Microsoft Server Share Fading Fast?

Netcraft’s latest numbers on web server market share are out, and show a sharp drop for Microsoft IIS. The June survey shows a decline of more than 7.8 million sites on IIS, dropping Microsoft’s server marker share from 28.3 percent to 24.8 percent, a drop of 3.5 percent.

The falloff is even more dramatic in active sites, a separate metric Netcraft uses to differentiate between parked domains and actual web sites. Microsoft’s share of active sites plunged 7.6 percent in the June survey to 28 percent.

What’s behind the decline? Netcraft cites “a reduction of activity at Microsoft Live Spaces,” the company’s free blogging platform. The numbers obviously aren’t good news for Microsoft’s cloud ambitions, especially in light of continued gains for Google, which saw its market share jump 1.3 percent as it added sites on its Blogger service. The Chinese blogging service has also shown extraordinary growth in the Netcraft survey in recent months, and now hosts more than 30 million sites.

Free blogging platforms have been a growing factor in the Netcraft survey in recent years. Gains at Live Spaces helped Microsoft steadily improve its server market share between March 2006 and October 2007. A migration to Windows by domain registrars Go Daddy also helped Microsoft gain ground on the open source Apache web server.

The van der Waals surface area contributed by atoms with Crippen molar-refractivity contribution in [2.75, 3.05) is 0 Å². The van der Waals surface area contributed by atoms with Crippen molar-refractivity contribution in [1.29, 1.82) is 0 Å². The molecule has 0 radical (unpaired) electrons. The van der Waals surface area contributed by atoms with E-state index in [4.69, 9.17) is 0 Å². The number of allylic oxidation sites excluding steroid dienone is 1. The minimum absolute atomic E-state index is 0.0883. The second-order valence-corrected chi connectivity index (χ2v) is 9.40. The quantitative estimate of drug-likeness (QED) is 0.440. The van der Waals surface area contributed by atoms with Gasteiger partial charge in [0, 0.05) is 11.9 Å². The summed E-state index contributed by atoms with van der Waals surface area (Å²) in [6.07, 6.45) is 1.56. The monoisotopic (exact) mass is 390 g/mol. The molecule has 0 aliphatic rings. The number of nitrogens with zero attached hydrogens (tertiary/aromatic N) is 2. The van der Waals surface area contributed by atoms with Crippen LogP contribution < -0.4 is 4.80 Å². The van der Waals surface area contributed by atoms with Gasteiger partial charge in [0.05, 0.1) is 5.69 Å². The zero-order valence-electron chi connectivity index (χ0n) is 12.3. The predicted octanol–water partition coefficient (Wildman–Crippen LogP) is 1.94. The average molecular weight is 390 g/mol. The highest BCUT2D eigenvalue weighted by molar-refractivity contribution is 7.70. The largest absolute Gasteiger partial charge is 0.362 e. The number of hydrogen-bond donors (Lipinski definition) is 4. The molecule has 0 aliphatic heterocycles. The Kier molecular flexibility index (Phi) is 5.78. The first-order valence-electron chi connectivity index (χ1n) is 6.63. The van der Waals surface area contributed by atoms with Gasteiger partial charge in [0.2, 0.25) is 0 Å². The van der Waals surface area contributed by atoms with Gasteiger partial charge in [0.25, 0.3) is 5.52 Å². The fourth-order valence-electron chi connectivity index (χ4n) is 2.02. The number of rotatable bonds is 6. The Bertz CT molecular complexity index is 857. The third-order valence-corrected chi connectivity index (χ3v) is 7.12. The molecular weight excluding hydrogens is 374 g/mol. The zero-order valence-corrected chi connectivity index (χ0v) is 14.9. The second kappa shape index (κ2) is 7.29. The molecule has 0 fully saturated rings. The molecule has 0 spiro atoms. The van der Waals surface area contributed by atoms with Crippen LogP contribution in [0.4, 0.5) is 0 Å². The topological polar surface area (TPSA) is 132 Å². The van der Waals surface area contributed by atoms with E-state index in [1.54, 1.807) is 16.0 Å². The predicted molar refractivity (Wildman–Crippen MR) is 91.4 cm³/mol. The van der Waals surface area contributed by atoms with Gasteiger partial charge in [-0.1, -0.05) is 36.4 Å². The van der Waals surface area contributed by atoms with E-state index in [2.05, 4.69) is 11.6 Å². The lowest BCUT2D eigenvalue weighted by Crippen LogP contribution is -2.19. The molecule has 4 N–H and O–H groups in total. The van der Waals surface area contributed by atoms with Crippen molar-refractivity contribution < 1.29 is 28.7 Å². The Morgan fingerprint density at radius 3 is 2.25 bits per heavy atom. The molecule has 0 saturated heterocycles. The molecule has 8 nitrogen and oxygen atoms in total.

Microsoft’s advocates have often asserted that Windows fares far better in the enterprise than is reflected in the Netcraft survey. A rival survey from Port 80 briefly tried to establish a competing metric that was more favorable to Microsoft’s footprint, but it looks like the Port 80 data hasn’t been updated since 2007.

Progress at Live Spaces may not be the metric Microsoft prefers as a benchmark for its progress in cloud computing. But for now, its one more data point where Microsoft is struggling and Google’s momentum continues.

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About the Author

Rich Miller is the founder and editor at large of Data Center Knowledge, and has been reporting on the data center sector since 2000. He has tracked the growing impact of high-density computing on the power and cooling of data centers, and the resulting push for improved energy efficiency in these facilities.

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